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GEN. xii. 3.

In thee shall all the families of the earth be blessed.

HE original promise of the Redeemer, Jesus Christ our Lord, who had been ordained from everlasting to repair the havoc of the Fall, and to "bruise the head". of him that occasioned it; this original promise, I repeat, had been made to Adam by his Almighty Creator immediately after the commission of his " presumptuous sin; and as the hope of such an eventual reco

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very and deliverance was the best, and indeed the only, solace that could be applied to the sorrow of unhappy man, under his remorseful conviction of the "great offence;" so it pleased his merciful Maker to interweave this promise of rescue with the sentence of punishment: "I will put enmity "between thee and the woman," saith the Almighty, speaking to the serpent," and "between thy seed and her seed; it shall "bruise thy head, and thou shalt bruise his " heel."

This promise, indeed, from its conciseness, and the figurative expressions in which it is clothed, may appear to our conceptions to be dark and difficult of apprehension; but we may assure ourselves (for the assurance is only reasonable) that it was sufficiently intelligible to Adam to assuage his dread of being entirely cast off by God; and to inspire him with the encouraging expectation, that, at some subsequent period, an august character should arise from among his future progeny, who would heap utter destruction on the treacherous adversary that had seduced him into disobedience to the commandment of God.

Originating with this promise, the inti mations and predictions of a Saviour were, from time to time, vouchsafed to the suc

cessive generations of mankind; and, as the tide of ages rolled on, and the period of their destined accomplishment became less remote, so their number was enlarged, and their meaning more clearly and forcibly expressed. They form, indeed, the most conspicuous feature of the scriptures of the Old Testament; and every book of it, either in prophetic annunciations, in significant types, or in plain declarations, refers to Jesus Christ.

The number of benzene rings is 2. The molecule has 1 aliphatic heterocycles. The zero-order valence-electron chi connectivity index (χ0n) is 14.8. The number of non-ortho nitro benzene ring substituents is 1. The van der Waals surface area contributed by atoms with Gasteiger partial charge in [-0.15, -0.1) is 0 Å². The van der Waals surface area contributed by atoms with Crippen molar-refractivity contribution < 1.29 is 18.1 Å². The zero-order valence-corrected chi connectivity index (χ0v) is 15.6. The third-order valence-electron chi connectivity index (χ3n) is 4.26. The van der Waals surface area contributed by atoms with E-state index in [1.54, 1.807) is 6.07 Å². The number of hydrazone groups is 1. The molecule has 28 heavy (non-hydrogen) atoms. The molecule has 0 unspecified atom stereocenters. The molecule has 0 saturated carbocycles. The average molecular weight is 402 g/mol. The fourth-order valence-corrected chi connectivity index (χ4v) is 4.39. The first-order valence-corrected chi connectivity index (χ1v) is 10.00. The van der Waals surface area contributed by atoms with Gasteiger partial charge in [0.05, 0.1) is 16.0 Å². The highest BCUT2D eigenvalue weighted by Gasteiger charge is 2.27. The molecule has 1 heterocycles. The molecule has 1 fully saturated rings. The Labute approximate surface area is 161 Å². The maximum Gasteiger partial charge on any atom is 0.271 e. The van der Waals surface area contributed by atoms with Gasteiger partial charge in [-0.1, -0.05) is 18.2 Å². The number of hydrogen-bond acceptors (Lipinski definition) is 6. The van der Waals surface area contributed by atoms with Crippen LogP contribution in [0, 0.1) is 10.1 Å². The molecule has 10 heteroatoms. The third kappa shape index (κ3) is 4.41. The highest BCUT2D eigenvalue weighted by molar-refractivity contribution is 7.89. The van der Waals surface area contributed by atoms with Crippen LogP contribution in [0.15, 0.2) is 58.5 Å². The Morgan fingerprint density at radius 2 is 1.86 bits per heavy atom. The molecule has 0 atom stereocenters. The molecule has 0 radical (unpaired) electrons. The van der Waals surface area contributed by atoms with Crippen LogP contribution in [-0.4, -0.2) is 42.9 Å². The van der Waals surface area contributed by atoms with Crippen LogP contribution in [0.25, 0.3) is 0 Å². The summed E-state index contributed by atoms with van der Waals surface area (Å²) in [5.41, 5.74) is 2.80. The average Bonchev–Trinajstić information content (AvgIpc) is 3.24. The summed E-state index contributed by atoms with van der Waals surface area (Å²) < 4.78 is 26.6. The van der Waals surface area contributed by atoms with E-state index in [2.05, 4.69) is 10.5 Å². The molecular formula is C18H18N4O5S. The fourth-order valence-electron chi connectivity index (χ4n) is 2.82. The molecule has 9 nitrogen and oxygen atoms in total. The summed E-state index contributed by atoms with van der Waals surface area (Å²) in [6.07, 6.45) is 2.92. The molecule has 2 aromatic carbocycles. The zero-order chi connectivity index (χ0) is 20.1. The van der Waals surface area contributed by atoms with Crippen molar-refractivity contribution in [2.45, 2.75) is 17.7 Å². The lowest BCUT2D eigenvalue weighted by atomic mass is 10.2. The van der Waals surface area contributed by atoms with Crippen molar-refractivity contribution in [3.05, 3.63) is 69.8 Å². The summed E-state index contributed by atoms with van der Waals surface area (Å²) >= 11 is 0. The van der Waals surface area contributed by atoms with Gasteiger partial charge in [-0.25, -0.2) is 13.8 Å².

That the gracious promise of a future. redeemer made to Adam comforted the heart, and tranquillized the spirit, of Noah, amid the desolation occasioned by the waters of the Flood, may well be concluded from the terms of the blessing which this Patriarch pronounced upon his son Shem, after he and Japheth had fulfilled the dutiful act to their father, related in the ninth chapter of Genesis; for the expression, "God shall "dwell in the tents of Shem," is so emphatic, and obviously so pregnant with meaning, that we can scarcely doubt of its referring to the great blessing of a Saviour for mankind, pledged by God, to, the fallen. parent of the human race.

Whatever might be the intimations, however, of the seed of the woman," given to the fathers before the Flood; we find no

recorded one which is at all to be compared in clearness and particularity with those which were afforded by the Almighty to the Patriarch Abraham.

This great and good man, who (as St. James tells us) was honoured with the title of the "friend of God," found especial favour in the sight of his heavenly Master, from the implicit faith with which he received his promises, and the ready obedience which he paid to his commands. So exalted was his reliance on God's word that (as St. Paul says) he "against hope "believed in hope, that he might become "the father of many nations, according to "that which was spoken,-So shall thy "seed be: And being not weak in faith, "he considered not his own body, now

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dead, when he was about an hundred "years old, neither yet the deadness of "Sarah's womb: he staggered not at the promise of God through unbelief; but was strong in faith, giving glory to God, being fully persuaded that what he had promised he was able to perform." And so exemplary was his obedience to the divine will, that, when commanded by the Almighty to quit the land of his birth and nurture, and the society of his kindred and friends, he hesitated not a moment to com

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ply with the heavenly mandate; nay, what is more than this, his sense of duty to God triumphed over all the affections of the heart, and all the yearnings of nature; for being called upon by him to offer up his "only son Isaac," he obeyed without delay or murmur, journeyed into the land of Moriah with the intended victim, built an altar for the purpose, "laid the wood "in order, bound Isaac and laid him on "the altar upon the wood, and stretched "forth his hand, and took the knife to slay "his son;" leaving to mankind a striking lesson, that there is no declaration which God has solemnly made that should not be received with the most implicit faith, and no commandment which he has clearly pronounced that should not be fulfilled with the most dutiful obedience.


It was this piety of heart, and excellence of conduct, which brought down upon Abraham the blessing of God's favour. "know him," says the Almighty, "that he "will command his children, and his "household after him, and they shall keep the way of the Lord, to do justice and


judgment." God saw that Abraham was a fit depository for a more explicit revelation respecting the future Saviour of the world; that he would earnestly engraft into

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